Film Techniques Essay Conclusion Tips
- - -
Step Two: In your conclusion paragraph, try one or more of the following techniques:
Technique #1: Explore the consequences.
Address the negative consequences by asking: What happens if we don’t learn the lesson of the thesis? What has been (or what will be) the negative impact?
Address the positive consequences by asking: What can we do learn from the thesis, and what positive benefit will be gained if we do employ it?
Technique #2: Raise a counter-argument, then debunk it.
Bring up a point someone might make against your college essay. Then say why that person is wrong.
Tip #1: Make sure you’re using a counter-argument that you can debunk!
Tip #2: Be careful not to contradict or disprove your original thesis.
Technique #3: Provide a Call to Action.
Ask: What must we do as a result of this thesis/lesson?
Technique #4: Raise an Unexpected Value
Ask: What else may we learn or gain a result of this thesis/lesson?
Tip: this one works well within a "Not only... but also..." construct.
Sounding kinda’ vague? Keep reading.
Remember the key is to:
Clarify the thesis.
Answer “So what?”
Here's an example thesis and some possible directions for the conclusion:
Thesis: Children should be taught the value of other cultures and religions from a very young age.
Negative Consequences: What might happen if children aren’t taught the value of other cultures and religions?
Positive Consequences: What might happen if they are?
Counter-argument—debunked: What might someone argue as a barrier/potential downside to teaching children about the importance of other cultures’ values and religions? (Example counter-arguments: Children might lose sight of their own values/religions (or) they may be uncomfortable at first… both are easy to debunk.)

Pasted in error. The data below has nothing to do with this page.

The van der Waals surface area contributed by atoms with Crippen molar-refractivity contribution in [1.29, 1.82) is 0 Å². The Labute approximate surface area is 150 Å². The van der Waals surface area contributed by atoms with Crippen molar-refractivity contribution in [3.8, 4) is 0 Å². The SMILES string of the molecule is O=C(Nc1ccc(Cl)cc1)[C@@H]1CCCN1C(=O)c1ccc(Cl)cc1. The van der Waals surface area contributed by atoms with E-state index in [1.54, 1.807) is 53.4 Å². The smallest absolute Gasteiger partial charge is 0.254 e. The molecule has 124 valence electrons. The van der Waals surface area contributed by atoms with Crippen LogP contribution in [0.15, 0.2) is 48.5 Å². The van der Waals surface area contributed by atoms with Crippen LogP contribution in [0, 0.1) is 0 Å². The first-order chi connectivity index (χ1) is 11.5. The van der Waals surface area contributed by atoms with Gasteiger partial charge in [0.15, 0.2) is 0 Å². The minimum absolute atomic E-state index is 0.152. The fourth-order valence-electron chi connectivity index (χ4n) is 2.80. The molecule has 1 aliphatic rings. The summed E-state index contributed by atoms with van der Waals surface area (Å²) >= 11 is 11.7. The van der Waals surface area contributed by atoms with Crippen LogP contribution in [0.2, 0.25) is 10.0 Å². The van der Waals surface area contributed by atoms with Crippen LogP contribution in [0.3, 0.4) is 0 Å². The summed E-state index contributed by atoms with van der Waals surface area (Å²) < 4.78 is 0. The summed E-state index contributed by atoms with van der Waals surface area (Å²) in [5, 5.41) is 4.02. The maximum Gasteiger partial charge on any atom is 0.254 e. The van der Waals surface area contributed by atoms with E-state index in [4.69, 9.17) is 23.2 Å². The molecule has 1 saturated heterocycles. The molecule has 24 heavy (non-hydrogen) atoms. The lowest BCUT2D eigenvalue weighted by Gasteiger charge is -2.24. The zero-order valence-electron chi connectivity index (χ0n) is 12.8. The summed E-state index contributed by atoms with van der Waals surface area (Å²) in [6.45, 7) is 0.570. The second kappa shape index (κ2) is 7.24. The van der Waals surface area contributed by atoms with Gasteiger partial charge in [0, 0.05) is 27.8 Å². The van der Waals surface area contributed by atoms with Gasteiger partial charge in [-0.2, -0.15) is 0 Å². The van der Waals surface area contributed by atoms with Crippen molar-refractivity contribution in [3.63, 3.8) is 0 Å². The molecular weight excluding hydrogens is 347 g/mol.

Call to Action: If we believe children should be taught about other cultures and religions from a young age, what must we do? Either individually or as a society?
Unexpected Value: What else might we (as Americans, as humans) gain from this?
For an example of how a really awesome writer did this in Time magazine, read Jeffrey Sachs’s one-page article Class System of Catastrophe.
Take note of the:
Call to Action
Check out my annotated version of this article here.
To re-cap: first clarify your thesis. Then ask:
- What are the positive/negative consequences of this?
- What's a counter-argument I can debunk?
- What's a call to action--what must we do as a result?
- What's an unexpected value--something else we'll gain if we learn or employ the lesson of the thesis?
Got it? Email me with questions.
- The conclusion needs to 1. restate the paper’s main points 2. answer the question, “Who cares?”, and 3. finish the paper with something punchy.
You have written a beautiful introduction and body, and now you have to finish the draft off by writing the conclusion! You want to finish strong and leave the reader with an interesting closing thought.
That being said, your concluding paragraph has to 1. briefly summarize your work (without sounding redundant), 2. illustrate why your paper is significant, and 3. end with a punch.
The conclusion should be formatted like an upside-down introduction–from the most specific to the most general. Therefore, the first sentence of your conclusion paragraph should describe the main points of your paper: